Sunday, October 26, 2008

Honey Bees vs Native Bees

America has 4,500 to 5,000 species of native bees. I don't think anyone has a definitive count, and then issues like DNA or over looked species confuse everyone. Darn you science! Anyhow, it's safe to say we at least have 4,500 species of excellent pollinators out there. So why then do farmers mostly use Honey Bees, Apis mellifera, as our primary pollinator?

There are a number of reasons for this and it's ripe full of controversy. The main reason Honey Bees are here in America is to pollinate foreign crops. The Xerces Society's view on honey bees seems to be we're better off without them. The pollination needs of farmers can easily be handled by our natives bees.They're argument is naive bees have evolved with certain flowers and are ideal at pollinating specific crops. The trouble is with 4,500+ species who can say the right pollinator for the job is even in the neighborhood?

Native Bees probably aren't used more in agriculture because they can't be controlled as easily as Honey Bees. Unlike our native bees, Apis mellifera maintains hives of 20,000 to 80,000 bees all year. Social native bees die off almost entirely, only the young queens produced in the fall survive the winter and start new hives in the spring. Wasp and Bumblebee hives have to start over every year. The Native Solitary bees though have an advantage here.

Solitary bees actually make up about 90% of the native bee population. The bees are only active for 6 to 4 weeks of the year, and depending on the species this can be any time of year. During the time the species is active females spend the entire time pollinating flowers near their nest. They'are somewhat social in that they love to nest next to other bees of their species. Despite being solitary it's possable to have an entire field, hill, or forest filled with these bees. Because so many of them nest next to one another it's just as good as having a hive of Honey Bees. The trouble here is land.

Farms are typically just a monocrop and perhaps some forest land acting as a border to help prevent erosion and other land issues. Monocrops are AWFUL! Even a forest full of native maple trees is bad. The reason is because it's a fradgile echosystem. There just isn't enough diversity around to keep things under control and farmrs have to resort to insectacides at some point or another. There are a few exceptions to this but they're not the norm. A single crop of anything is only blooming at one time of year. Honey Bees are ideal pollinators here because their hives can be carted around the country and propped up at a specific crop that blooms as a specific time, and repeat. Only a few Native Bees could really work under such limited foraging conditions.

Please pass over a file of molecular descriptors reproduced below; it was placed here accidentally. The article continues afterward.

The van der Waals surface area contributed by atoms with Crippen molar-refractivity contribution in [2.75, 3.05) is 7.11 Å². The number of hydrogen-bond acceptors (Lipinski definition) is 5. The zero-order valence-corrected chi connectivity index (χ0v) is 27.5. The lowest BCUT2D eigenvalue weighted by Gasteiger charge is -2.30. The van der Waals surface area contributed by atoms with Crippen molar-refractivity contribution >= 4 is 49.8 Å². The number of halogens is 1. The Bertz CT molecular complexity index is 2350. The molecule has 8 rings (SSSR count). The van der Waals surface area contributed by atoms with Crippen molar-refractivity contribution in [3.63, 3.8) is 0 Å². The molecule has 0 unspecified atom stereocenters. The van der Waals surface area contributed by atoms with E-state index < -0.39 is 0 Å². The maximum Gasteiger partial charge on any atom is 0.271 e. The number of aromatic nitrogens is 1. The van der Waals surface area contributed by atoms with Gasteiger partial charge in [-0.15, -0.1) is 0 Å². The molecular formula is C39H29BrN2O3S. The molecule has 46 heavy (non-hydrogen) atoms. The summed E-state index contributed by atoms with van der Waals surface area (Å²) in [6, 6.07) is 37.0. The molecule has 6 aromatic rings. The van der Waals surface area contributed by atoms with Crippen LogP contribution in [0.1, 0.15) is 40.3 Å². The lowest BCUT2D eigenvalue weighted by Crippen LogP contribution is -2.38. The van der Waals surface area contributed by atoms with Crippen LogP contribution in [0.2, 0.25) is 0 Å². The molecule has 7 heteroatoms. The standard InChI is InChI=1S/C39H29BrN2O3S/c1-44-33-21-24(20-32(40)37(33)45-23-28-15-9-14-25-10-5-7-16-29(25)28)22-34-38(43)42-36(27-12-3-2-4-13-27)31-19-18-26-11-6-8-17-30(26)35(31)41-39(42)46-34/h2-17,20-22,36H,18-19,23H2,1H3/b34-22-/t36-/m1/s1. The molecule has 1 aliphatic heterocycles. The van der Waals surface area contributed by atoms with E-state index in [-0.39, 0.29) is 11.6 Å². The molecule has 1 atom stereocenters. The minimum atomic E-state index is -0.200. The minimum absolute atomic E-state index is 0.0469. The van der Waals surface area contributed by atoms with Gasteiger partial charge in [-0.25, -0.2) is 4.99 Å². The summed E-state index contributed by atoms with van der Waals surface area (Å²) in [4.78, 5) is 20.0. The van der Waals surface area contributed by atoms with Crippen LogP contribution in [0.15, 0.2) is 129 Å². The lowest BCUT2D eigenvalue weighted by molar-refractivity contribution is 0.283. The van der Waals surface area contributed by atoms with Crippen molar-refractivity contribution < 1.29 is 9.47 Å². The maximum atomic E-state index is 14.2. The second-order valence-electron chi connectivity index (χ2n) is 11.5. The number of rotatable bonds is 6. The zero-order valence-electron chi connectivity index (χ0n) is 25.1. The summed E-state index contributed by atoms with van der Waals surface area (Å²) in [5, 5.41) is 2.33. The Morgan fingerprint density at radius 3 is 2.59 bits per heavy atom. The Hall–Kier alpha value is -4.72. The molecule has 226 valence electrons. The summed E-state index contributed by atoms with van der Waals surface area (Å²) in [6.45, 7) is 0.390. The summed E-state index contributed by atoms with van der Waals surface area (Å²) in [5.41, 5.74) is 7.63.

What's worse is that it could be said the Honey Bees are stealing food from the natives. When you're a solitary bees that's only active when apple trees are in bloom in early spring, foraging can be extremely limited when you have to compete with a hive of 80,000 honey bees. Honey Bees happily fly up to 6 miles away from their home for food where as the Native bees usually don't go more than half a mile.

Don't get me wrong Honey Bees are still needed. A number of US crops actually aren't native and in many cases the Honey Bee is ideal for pollinating them. It's likely that this was the main reason why Honey Bees were used in the first place. Package that with the face that we can control the genetics of their hives and maintain them all year and it makes them all the more appealing to Beekeepers. To an extent this has also been done with Bumblebees but it's nothing compared to Honey Bees. You can find dozens of books completely devoted to the single species of Apis mellifera. And despite not being native they're the leading sources of pollination in the US.


The alternatives for farmers are to follow some of The Xerces Societies's plans. Some sound more outrageous than others but they've found farmers who sware by them.

1) Devote as much as 30% of the land to native forests.
This is a huge one to consider. But if it will provide 100% pollination year after year as well a more balanced echosystem it could be well worth it.

2) Limit the use of insectacides.
They say 90% of the insectacides sprayed are only to get the last 10% of quality. Most insects are not out to get you in any way. Solitary Bees are timid compared to everything else out there anyway.

3) Plant a cover crop to provide year round blooming.
This one fixes all the foraging needs your native bees might need and it will help their populations grow year after year. If there are any fears of the cover crop competing with the main crop then simply mow it over until the main crop is done.

4) Provide Nesting Where Able.
This is a big one. The forest itself adds to this but they're only foraging a half mile from their nest. Considering the natural home of tube nesting mason bees is the resulting hole of a particular sized grub in a dead tree branch, it might be useful to just drill some holes in a nesting block to speed things along. Bumblebees actually nest in former rodent burrows, and thatch nests. So stop mowing the grass and let the mice run wild.

More details can be found on their site.

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